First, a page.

A report by the Auditor General submitted to Parliament in April 2018 showed that government spent over Rwf 270billion on projects and assets that lay idle and abandoned.
The project cited include government-constructed factories, rural road projects, as well as educational and business complexes. Some assets were put in place but were abandoned because that particular structure is no longer relevant.
The University of Rwanda was cited as the institution with major idle infrastructure and abandoned buildings. As a single example, an ICT center that was built in partnership with the Korean Development Agency-Koica is not serving its purpose, said the Auditor General Obadiah Biraro.
The International Monetary Fund (IMF) team indicated Wednesday 13 November that it had highlighted the issue of these projects in meetings with ministers. The team, in the country since October 31, issued its assessment of the country’s general performance today afternoon.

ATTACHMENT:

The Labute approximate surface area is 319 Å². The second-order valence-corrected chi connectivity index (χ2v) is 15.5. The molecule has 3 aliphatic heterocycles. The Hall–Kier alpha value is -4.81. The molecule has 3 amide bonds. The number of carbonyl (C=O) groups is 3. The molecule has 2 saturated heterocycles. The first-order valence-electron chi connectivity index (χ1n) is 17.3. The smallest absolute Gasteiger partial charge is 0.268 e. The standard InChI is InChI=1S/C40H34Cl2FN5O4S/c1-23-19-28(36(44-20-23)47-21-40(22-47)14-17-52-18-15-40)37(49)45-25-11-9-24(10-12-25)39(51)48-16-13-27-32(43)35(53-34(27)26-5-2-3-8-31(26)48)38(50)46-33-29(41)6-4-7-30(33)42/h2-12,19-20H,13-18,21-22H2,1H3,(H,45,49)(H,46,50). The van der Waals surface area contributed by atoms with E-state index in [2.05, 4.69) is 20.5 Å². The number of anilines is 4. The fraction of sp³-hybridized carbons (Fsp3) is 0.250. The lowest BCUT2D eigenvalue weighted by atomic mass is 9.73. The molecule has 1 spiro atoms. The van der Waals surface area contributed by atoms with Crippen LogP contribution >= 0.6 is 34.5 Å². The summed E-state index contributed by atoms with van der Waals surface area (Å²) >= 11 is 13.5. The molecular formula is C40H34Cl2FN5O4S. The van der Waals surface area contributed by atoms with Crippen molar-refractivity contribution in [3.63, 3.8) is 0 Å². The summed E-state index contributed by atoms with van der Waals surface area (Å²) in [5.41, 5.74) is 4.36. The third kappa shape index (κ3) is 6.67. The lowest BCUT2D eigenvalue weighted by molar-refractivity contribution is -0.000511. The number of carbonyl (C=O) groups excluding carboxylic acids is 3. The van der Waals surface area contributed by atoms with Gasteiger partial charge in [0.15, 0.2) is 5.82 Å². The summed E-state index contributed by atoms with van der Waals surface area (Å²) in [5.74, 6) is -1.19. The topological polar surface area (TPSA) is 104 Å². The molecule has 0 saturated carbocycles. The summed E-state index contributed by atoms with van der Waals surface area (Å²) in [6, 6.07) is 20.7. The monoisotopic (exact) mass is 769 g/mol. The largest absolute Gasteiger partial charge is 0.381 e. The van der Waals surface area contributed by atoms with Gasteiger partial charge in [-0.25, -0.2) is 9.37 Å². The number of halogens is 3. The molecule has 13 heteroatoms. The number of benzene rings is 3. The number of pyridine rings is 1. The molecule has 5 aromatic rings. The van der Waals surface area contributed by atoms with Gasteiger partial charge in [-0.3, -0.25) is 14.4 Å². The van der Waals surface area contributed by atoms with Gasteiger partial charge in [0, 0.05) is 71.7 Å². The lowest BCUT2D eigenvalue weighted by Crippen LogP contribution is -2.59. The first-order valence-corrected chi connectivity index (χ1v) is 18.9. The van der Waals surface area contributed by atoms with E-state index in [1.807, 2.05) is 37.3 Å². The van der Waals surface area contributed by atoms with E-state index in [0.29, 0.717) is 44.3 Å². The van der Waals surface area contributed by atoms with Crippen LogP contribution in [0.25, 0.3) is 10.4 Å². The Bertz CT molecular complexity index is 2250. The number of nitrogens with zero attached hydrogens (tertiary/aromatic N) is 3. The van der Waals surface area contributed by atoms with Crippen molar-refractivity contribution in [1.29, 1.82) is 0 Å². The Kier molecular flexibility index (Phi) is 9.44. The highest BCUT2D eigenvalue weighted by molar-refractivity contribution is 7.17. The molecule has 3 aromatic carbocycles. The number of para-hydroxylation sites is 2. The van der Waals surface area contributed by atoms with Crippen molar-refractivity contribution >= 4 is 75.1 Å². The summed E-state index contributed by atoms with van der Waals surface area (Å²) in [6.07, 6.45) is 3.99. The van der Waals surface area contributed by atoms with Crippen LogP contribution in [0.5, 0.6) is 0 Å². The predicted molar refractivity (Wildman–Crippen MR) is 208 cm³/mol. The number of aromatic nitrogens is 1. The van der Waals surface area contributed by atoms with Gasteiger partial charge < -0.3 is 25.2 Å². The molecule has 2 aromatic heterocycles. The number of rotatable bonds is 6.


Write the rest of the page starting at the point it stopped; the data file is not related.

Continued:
“Better tracking of public sector assets and liabilities and associated risks should provide more space for priority spending,” said Laure Redifer, the team leader in a statement.
Parts of the same statement were read at a press conference with Finance Minister Dr Uzziel Ndagijimana.
The government and the IMF said they had agreed on a ‘Policy Coordination Program’ approved in June by the IMF Board.
This is a mechanism in which government opens all its books and plans to IMF scrutiny in exchange for the much-needed technical support on how best to maximize the benefits.
The IMF team noted that spending wisely on crucial projects coupled with ongoing reforms to maximize the collection of domestic revenues will avail resources for the government’s ambitious development agenda.
Meanwhile, the Fund also revised forecasts for economic growth projections for 2019 from 7.8% to 8.5 percent – noting that the team had seen clear signs of a relatively vibrant economy.
You can also find us on Signal